LULU GARCIA-NAVARRO, HOST:
In back-to-back marathons, two runners made records this month. What they had in common was their shoes. Both runners wore versions of a superfast Nike shoe called the Vaporfly. Their feats were so impressive, in fact, that the shoes are being investigated now for possibly giving the wearers an unfair advantage. Here to talk more about this is Amby Burfoot, former editor-in-chief at Runner's World and winner of the 1968 Boston marathon. Welcome.
AMBY BURFOOT: Thank you very much.
GARCIA-NAVARRO: So let's start with the basics. Can you describe these marathoners' shoes, and tell us why they make you faster?
BURFOOT: Yes. What's interesting about these shoes - I've been running for 50 years. And for 48 of those years, marathoners wore very, very thin shoes, figuring that lighter was better. These shoes are very thick. And yet they maintain lightness because they have a miraculous new foam. And they also increase energy return - or the bounce that you get from your shoes. So it appears that people are running faster in them.
GARCIA-NAVARRO: About 3-4%, I read.
BURFOOT: It's close to 3%. And, of course, it varies from race to race. And Nike is updating the shoes so fast that it's kind of hard to keep up with them.
GARCIA-NAVARRO: So this isn't the first time these shoes have made noise. Nike released the Vaporfly 4% in 2016. Tell me about that.
BURFOOT: That was really, to me, the most controversial aspect because those shoes - in 2016 - were so new that nobody else in the world, except for a handful of Nike scientists, the Nike runners - knew about them. Nike athletes did wear them in the Rio Olympics. And they took first, second and third in the...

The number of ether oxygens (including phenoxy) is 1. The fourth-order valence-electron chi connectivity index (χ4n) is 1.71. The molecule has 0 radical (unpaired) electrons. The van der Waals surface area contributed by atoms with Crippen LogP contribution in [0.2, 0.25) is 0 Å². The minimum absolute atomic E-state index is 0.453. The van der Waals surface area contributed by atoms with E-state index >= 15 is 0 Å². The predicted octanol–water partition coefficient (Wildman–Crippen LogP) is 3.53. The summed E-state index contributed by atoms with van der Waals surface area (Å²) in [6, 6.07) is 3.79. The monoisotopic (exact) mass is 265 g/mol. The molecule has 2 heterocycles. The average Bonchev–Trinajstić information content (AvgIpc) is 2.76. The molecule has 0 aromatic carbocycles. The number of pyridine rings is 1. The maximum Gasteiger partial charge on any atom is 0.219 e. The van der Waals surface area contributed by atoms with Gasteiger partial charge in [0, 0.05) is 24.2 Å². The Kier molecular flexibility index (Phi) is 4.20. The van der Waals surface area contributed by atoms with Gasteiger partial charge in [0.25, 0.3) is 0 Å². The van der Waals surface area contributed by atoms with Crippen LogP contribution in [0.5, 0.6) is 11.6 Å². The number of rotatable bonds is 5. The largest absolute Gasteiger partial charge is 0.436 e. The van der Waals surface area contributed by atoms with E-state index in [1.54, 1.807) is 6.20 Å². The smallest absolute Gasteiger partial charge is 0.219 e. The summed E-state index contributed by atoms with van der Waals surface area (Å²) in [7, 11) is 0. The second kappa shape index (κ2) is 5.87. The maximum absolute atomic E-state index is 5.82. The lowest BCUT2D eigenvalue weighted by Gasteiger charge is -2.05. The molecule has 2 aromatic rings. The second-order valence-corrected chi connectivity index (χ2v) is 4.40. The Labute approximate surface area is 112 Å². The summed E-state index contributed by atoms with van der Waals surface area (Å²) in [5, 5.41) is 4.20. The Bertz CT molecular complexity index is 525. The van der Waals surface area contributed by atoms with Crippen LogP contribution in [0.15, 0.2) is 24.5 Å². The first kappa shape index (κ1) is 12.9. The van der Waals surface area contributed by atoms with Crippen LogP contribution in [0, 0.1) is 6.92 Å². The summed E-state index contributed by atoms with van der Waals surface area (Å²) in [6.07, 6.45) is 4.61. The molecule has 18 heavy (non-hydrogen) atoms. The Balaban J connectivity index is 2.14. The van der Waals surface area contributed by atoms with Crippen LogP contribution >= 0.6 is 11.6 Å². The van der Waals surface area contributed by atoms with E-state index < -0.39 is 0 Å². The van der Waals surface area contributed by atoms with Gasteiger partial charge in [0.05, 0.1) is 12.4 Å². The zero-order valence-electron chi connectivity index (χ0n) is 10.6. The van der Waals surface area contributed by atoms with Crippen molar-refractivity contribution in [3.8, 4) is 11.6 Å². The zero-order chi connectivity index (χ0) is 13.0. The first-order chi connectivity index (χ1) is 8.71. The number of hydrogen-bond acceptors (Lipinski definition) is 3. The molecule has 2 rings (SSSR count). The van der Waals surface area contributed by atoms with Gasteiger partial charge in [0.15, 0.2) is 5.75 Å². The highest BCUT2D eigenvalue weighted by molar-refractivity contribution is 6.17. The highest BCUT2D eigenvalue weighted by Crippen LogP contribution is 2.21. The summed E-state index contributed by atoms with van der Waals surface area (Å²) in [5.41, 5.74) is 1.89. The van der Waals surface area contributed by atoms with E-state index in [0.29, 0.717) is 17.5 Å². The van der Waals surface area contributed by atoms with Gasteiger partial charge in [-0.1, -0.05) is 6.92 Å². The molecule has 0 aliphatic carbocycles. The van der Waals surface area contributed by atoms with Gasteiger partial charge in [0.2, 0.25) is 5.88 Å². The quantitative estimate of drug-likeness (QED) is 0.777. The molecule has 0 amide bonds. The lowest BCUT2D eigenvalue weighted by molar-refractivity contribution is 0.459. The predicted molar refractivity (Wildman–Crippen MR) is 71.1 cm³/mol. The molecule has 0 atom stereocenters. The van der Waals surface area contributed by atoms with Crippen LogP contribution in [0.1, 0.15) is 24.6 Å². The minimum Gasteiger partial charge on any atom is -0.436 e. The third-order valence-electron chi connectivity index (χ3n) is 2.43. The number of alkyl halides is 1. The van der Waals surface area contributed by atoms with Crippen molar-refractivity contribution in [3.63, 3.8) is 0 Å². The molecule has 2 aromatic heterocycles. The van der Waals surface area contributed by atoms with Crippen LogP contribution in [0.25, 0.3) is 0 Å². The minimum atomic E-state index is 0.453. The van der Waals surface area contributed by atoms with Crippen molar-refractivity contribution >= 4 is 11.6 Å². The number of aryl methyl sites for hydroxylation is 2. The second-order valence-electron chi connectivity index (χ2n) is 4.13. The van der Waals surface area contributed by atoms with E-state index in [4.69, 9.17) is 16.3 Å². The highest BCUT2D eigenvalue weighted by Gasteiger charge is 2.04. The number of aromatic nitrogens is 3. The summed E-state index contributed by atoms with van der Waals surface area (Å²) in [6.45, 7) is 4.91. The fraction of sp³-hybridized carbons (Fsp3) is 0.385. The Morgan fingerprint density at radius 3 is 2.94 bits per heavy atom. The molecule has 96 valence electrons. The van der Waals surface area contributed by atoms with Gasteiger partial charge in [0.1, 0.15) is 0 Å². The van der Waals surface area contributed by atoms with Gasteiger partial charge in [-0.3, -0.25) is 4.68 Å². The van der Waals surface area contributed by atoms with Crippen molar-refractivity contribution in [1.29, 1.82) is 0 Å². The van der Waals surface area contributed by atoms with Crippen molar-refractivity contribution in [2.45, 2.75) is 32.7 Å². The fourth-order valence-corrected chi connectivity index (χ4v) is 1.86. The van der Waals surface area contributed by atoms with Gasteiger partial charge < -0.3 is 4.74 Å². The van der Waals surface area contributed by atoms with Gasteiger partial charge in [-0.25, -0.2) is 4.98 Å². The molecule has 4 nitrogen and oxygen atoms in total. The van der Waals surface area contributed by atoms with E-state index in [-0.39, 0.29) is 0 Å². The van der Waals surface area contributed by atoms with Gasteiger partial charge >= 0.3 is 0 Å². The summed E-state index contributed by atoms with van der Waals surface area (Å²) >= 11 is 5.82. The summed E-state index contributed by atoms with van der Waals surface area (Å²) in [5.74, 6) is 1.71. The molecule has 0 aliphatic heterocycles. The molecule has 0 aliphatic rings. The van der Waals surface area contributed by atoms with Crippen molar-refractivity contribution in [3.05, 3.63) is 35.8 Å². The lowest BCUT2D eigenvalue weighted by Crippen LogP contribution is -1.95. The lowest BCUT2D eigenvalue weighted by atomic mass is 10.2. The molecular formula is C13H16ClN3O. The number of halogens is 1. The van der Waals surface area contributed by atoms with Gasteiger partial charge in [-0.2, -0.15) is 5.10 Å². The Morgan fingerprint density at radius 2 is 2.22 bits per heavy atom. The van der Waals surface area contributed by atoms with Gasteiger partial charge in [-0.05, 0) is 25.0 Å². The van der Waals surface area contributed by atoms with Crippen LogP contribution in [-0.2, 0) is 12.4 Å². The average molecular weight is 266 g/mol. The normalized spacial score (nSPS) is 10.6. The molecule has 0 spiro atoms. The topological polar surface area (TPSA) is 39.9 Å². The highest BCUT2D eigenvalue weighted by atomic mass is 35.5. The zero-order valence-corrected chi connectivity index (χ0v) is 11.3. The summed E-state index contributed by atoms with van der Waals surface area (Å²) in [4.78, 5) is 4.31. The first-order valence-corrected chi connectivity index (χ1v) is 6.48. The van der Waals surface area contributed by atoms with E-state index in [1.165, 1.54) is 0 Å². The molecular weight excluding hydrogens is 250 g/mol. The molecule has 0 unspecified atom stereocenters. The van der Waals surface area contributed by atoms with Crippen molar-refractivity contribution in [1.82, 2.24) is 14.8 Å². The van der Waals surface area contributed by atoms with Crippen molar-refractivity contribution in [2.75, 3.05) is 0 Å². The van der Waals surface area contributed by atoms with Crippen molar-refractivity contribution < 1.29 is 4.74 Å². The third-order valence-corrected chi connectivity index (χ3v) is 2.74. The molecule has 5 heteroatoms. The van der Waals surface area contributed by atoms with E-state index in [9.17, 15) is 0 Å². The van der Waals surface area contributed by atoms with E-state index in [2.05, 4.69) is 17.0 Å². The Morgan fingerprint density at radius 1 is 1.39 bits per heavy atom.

BURFOOT: ...Men's marathon. And nobody else had access to those shoes.
GARCIA-NAVARRO: Let's talk about the investigation. The International Association of Athletics Federations has appointed a committee to investigate these shoes. What are the current shoe rules athletes have to abide by?
BURFOOT: The rules say basically two things. The shoes cannot provide an unfair advantage. But nobody knows what an unfair advantage is. And the shoes must be reasonably available. That's the issue I was speaking to with regard to 2016. It's not so much an issue now because the other shoe companies are rapidly catching up. But if the Nike lawyers, in fact, can enforce patent protection, it might not be possible to catch up.
GARCIA-NAVARRO: So what do you think this investigation may prove? I mean, are - do you think an investigation is the right way to go? And where do you think it'll lead?
BURFOOT: I do think that the investigation is very important because I've been reporting on marathon racers for 40 years now. And every race, we go to the press conference - we say, so how's your training. And from now forward, we're going to go to the press conference and say, what shoes are you wearing? So it's no longer about the athlete and their conditioning. It's gotten to the point where it's about the technology on their feet. And I believe the IAAF has to do something. And I hope they'll do something.
GARCIA-NAVARRO: When you say you hope they'll do something, what do you hope that something is?
BURFOOT: I like a proposal that came up in the British Journal of Sports Medicine in the last week. And that proposal was that the height of the bottom of the shoe should have a limitation. It should only be, let's say, 31 millimeters. The Nike shoes are now up to about 50 millimeters. And if you simply limit the height of the shoe and don't tell people what they can put in there - they can put the kitchen sink in there if they want. But if it can only be a certain height tall, that seems like a very simple and perhaps effective rule, to me.
GARCIA-NAVARRO: That's Amby Burfoot, former editor-in-chief of Runner's World and winner of the 1968 Boston Marathon. Thank you very much.
BURFOOT: Thank you, Lulu. Transcript provided by NPR, Copyright NPR.